Investors should look at actively managed funds, says Devangshu Datta.
Dhirendra Kumar of Value Research made interesting points recently in a column (external link). He looked at the performance of the Nifty versus the universe of actively managed equity mutual funds.
He pointed out that 297 out of 345 actively managed funds (86 per cent) beat the Nifty over the last five years.
As much as 90 per cent of the corpus of actively managed equity beat the Nifty in terms of NAV (net asset value) gains versus Nifty total return (dividend plus capital gain).
In terms of NAV capital gains versus pure index capital gains, 97 per cent of corpus beat Nifty.
That data is incontestable. It shows India is very different from other large markets.
In most markets, just about 10 to 20 per cent of actively managed funds outperform the benchmark index in a given year.
What's more, few funds do it consistently.
Where opinions differ is in looking for underlying reasons and that column led to heated comments on social media and on the Value Research Web site.
Some commentators stated the obvious when they said other indices like the Nifty Next 50 outperform the Nifty.
Obviously, given the data, many subsets of the market including other indices, beat the Nifty.
There are three useful questions one can ask, as follows:
- Why does this outlying behaviour occur?
- Is this a lasting effect?
- How does the investor exploit it?
The column suggested that it is possible the Nifty (and Sensex, since it's just a subset of the Nifty) were not good representatives of the market.
By definition, a benchmark index should give the 'average' market performance.
The column also suggested that, given that this is a long-term effect, it makes sense for investors to look at active options, rather than index funds or ETFs (exchange traded funds).
This is good advice.
Investors should look at actively managed funds since, even chosen at random, active funds outperform the Nifty.
Since this outperformance has lasted for decades, it is very likely to persist for the foreseeable future unless there is some radical change in the economic environment.
Why does this happen?
More than the Nifty being unrepresentative, it is due to market imperfections. '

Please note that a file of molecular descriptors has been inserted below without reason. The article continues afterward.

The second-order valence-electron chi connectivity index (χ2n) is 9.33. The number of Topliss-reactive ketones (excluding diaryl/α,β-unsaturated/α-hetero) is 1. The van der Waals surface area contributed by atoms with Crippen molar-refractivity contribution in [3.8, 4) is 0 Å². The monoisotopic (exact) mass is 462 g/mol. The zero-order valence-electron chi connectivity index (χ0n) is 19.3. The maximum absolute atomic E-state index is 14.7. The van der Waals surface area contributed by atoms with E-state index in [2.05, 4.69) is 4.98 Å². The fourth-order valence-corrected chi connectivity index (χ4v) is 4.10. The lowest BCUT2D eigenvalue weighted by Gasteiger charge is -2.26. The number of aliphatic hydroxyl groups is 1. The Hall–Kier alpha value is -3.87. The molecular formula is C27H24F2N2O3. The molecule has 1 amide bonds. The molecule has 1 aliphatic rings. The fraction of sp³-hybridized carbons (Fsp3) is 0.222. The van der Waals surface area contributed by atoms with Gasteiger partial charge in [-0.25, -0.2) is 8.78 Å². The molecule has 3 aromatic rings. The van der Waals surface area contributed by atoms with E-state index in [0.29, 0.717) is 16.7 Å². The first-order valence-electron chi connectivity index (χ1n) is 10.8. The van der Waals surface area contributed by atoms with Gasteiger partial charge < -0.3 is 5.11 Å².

The Efficient Market Hypothesis says that if information flows equally to all participants, and it's equally easy for all to trade, it is hard to beat the benchmark consistently.
If the market isn't efficient on the other hand, beating the index consistently is possible if somebody has better information.
The market benchmark (the Nifty) may be imperfect -- this can be argued about. But India is definitely not a highly efficient market.
Information doesn't flow equally to all. Nor is it equally easy for all to trade.
India's entrepreneurs work within a policy environment with thousands of complex laws and loopholes. That means information leaks, at different rates to different participants.
Good institutional investors have built an edge in gathering and processing that information.
While the information flow asymmetries last, the outperformance of active funds will also last, regardless of the representative nature of the benchmark or otherwise.
Information flows will not equalise any time soon.
Don't get me wrong -- asymmetric information flow is not only about insider trading in the legal sense, although illegal insider trading does often occur in India.
It is also about knowing that 'X' company manages the policy environment well and that 'Y' minister, or 'Z' Secretary is dynamic and/or corrupt and hence, certain companies operating in a specific sector will do well while that individual is in charge.
Fund-based investors can take the top 10 funds in terms of returns over the last five years.
Flip through the portfolios and pick any three, or five funds, with combined portfolios that offer wide diversification.
Invest systematically. The returns should beat the Nifty.
Photograph: Shailesh Andrade/Reuters